We all had our first day in the flooring business. Do you remember yours? For some of us it was more recently than for others, but I would wager that it was a day that we likely haven’t forgotten. Are your memories of that day largely positive, or could things have gone better?
With this thought in mind, how are you using this personal experience to ensure that your firm’s newly hired are going to enjoy the most positive first day possible? You may ask: what’s so important about the first day of what will presumably be many? That question is easy to answer- because it’s the most important one!
I recently read a survey that indicated that over 2/3 of new hires experienced dissatisfaction with their first day because their manager was too busy to give them the required attention. As a result, they initially felt somewhat disengaged. I have two suggestions that I have found helpful in alleviating this problem.
The first is to start new employees on Friday rather than on Monday as is typically done. We all recognize that Monday is the most hectic day of most workweeks. Does it not seem illogical to bring someone new on board when you will have the greatest chance of interruption? Do you really want their first impression to be one of chaos? When managers are asked why they start employees on Monday, the answer that I typically hear is “that gives them a full week to start” or “that’s the way we’ve always done it”. So what? Have you ever heard anyone complain that their initial paycheck was for a partial pay period? That argument may have made sense a hundred years ago when businesses paid in cash, but hardly matters now. Fridays are typically less frenetic. I have found that it often works better for all concerned.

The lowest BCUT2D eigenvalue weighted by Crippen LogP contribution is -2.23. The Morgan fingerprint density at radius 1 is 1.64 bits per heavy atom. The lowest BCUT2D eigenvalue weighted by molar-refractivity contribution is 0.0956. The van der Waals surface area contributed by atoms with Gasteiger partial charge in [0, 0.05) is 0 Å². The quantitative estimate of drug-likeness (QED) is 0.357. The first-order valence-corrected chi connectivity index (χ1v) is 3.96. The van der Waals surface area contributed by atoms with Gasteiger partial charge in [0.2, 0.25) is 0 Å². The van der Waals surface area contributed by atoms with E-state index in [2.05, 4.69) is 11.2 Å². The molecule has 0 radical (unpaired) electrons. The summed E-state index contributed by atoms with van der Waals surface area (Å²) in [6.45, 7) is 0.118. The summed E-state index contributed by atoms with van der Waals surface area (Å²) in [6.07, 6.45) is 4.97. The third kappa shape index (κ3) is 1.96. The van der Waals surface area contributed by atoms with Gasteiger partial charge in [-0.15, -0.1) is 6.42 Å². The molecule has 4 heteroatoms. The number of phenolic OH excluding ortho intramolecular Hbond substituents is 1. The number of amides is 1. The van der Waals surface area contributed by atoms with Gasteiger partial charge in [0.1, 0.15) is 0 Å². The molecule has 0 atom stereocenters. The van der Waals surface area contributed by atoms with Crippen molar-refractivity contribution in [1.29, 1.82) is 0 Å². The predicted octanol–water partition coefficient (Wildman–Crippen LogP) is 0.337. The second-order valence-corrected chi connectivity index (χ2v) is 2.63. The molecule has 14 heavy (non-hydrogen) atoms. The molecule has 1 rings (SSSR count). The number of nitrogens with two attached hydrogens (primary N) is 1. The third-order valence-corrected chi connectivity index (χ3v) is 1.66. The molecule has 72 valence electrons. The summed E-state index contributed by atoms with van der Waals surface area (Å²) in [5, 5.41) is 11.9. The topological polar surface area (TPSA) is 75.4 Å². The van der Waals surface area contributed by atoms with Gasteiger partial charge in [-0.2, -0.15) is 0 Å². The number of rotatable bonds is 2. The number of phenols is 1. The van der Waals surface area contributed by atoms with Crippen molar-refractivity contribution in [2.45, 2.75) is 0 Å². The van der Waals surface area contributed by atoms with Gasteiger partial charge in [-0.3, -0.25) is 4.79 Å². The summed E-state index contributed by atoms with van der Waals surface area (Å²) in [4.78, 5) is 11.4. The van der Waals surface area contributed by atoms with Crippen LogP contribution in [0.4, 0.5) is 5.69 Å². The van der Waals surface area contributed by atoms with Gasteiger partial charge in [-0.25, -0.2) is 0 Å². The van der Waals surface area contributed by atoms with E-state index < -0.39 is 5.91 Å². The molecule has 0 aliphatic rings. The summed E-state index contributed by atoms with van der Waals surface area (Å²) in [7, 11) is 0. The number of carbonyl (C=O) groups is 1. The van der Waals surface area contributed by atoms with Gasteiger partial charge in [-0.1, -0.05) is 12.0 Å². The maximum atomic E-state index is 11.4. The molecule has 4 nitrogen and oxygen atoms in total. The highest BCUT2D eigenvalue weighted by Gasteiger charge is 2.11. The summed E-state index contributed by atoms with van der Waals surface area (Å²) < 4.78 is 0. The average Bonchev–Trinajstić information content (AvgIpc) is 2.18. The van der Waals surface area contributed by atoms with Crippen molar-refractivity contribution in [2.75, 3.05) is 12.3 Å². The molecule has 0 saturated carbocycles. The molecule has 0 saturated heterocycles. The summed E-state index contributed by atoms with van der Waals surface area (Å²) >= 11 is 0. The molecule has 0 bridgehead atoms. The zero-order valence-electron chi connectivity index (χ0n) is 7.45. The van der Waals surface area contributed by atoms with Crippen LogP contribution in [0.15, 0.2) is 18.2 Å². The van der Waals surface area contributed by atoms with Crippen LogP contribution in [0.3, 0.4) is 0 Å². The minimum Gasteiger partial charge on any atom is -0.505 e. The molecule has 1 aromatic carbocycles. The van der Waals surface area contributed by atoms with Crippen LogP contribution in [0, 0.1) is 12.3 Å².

Secondly, make sure that your employee’s first day is well structured. Have an agenda of the upcoming training period that you can share with them. They need to know both what to expect, as well as what is expected of them, in the coming days and weeks. To receive their buy in, you must first give them something to buy into.
No matter what our position in life, Monday mornings seem often to be looked forward to with some degree of dread and uncertainty. (I believe that these feelings started for me when I was about eight years old and realized on Sunday evening that I still didn’t have all of my homework done!). Why would you want a new employee spending this time with their minds playing the “I wonder…” and “what if…” games? Would it not be better to give them lots of new toys and information to peruse over the weekend? Try sharing a Fabulous First Day Friday with them. By doing so, I believe that both you, and the newly hired, will find yourselves looking forward to Monday morning!